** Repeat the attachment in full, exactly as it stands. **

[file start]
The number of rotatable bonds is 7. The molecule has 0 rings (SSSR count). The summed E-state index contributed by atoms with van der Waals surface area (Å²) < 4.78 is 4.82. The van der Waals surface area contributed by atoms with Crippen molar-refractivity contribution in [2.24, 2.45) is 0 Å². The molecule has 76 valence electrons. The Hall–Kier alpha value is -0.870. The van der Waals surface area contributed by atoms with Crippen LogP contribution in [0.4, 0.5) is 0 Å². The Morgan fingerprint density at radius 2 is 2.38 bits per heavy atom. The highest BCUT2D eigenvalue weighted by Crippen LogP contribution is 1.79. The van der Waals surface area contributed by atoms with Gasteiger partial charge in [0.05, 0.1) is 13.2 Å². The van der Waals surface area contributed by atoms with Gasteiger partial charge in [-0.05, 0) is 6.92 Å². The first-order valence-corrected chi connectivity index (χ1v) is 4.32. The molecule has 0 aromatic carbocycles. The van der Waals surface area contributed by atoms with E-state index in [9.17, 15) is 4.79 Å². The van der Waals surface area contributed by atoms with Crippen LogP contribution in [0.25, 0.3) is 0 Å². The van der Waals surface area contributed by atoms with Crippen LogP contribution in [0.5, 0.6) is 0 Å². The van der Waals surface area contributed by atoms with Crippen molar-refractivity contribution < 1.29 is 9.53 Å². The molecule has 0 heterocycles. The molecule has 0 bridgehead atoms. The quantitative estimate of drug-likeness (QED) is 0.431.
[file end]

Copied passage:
The number of rotatable bonds is 7. The molecule has 0 rings (SSSR count). The summed E-state index contributed by atoms with van der Waals surface area (Å²) < 4.78 is 4.82. The van der Waals surface area contributed by atoms with Crippen molar-refractivity contribution in [2.24, 2.45) is 0 Å². The molecule has 76 valence electrons. The Hall–Kier alpha value is -0.870. The van der Waals surface area contributed by atoms with Crippen LogP contribution in [0.4, 0.5) is 0 Å². The Morgan fingerprint density at radius 2 is 2.38 bits per heavy atom. The highest BCUT2D eigenvalue weighted by Crippen LogP contribution is 1.79. The van der Waals surface area contributed by atoms with Gasteiger partial charge in [0.05, 0.1) is 13.2 Å². The van der Waals surface area contributed by atoms with Gasteiger partial charge in [-0.05, 0) is 6.92 Å². The first-order valence-corrected chi connectivity index (χ1v) is 4.32. The molecule has 0 aromatic carbocycles. The van der Waals surface area contributed by atoms with E-state index in [9.17, 15) is 4.79 Å². The van der Waals surface area contributed by atoms with Crippen LogP contribution in [0.25, 0.3) is 0 Å². The van der Waals surface area contributed by atoms with Crippen LogP contribution in [0.5, 0.6) is 0 Å². The van der Waals surface area contributed by atoms with Crippen molar-refractivity contribution < 1.29 is 9.53 Å². The molecule has 0 heterocycles. The molecule has 0 bridgehead atoms. The quantitative estimate of drug-likeness (QED) is 0.431.